Wild Hairs and Maggots – Sources of Inspiration

Clio, Euterpe et Thalie by Eustache Le Sueur (1616–1655) (courtesy Wikimedia Commons)
Clio, Euterpe et Thalie (The Muses)

Wild hairs, maggots, and muses are often cited as sources of inspiration.  “Wait a moment… maggots, did you say?” Why, yes I did. At the beginning of the 16th century, the phrase “maggots in the head” was used to indicate obsession with a notion or fantasy, and was interchangeable with  “bees in the bonnet.” (see Free Online Dictionary).  Why is this factoid significant? Because Mr. Beveridge’s Maggot is the horrible name of a beautiful piece of music. Although the song is used in many Regency-era productions, it’s a traditional English country dance tune first published by Henry Playford in 1695.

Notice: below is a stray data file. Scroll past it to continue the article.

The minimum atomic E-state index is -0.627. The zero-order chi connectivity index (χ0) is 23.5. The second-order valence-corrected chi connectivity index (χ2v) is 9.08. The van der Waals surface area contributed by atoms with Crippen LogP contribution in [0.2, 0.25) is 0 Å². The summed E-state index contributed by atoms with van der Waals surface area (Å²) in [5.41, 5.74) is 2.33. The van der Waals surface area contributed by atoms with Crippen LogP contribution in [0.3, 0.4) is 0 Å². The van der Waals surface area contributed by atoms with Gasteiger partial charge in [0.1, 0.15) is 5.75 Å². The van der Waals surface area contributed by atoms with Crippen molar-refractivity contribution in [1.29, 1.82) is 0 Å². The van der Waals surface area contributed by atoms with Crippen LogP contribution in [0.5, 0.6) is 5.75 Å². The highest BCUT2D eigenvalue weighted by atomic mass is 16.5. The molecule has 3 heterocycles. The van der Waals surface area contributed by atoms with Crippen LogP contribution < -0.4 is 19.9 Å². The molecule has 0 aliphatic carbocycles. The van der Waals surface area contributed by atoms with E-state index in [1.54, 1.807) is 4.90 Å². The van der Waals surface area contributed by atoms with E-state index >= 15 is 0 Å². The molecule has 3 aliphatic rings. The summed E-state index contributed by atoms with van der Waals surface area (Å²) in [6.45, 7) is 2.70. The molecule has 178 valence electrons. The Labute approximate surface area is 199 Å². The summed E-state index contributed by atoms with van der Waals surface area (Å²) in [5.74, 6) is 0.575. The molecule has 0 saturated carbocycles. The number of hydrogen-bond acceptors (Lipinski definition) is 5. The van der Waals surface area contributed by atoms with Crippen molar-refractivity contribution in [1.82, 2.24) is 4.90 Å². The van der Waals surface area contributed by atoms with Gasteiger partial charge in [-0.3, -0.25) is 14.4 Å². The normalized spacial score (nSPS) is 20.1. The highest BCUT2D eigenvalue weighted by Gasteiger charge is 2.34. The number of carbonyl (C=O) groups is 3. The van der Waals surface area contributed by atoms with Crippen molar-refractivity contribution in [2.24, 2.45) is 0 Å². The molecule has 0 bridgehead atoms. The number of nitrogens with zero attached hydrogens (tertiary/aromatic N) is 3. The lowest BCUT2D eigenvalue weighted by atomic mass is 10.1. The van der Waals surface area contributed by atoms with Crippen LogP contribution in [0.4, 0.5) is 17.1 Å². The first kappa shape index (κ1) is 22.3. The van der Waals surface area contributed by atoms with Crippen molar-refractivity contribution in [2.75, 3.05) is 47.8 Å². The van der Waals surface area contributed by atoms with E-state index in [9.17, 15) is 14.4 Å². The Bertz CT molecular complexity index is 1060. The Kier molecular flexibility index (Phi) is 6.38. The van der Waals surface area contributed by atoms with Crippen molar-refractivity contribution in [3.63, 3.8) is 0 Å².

I first became aware of the song in the mini-series Pride and Prejudice (1995).

Here is the same tune played at a more lively pace:

My friends and I used to use high-sounding names for the mundane, such as Chez BigMac (McDonald’s), or we’d use a French pronunciation to make something sound better (ie: The Target department store would be pronounced with a soft ‘g’, like ‘Tarjez’).  I hereby propose Mr. Beveridge’s Maggot be pronounced ‘Mr. Beveridge’s Maj-oh,’ just to make it more palatable.

A maggot by any other name would be as whimsical.

~ S.G. Rogers

 

4 thoughts on “Wild Hairs and Maggots – Sources of Inspiration”

  1. I believe I can quote that movie word for word. Whenever anyone I know is going someplace I make sure to advice, “Take every opportunity of enjoying yourself.”
    Love the phrase ‘maggots in the head’ I’m sure I’ll be repeating it.

    Like

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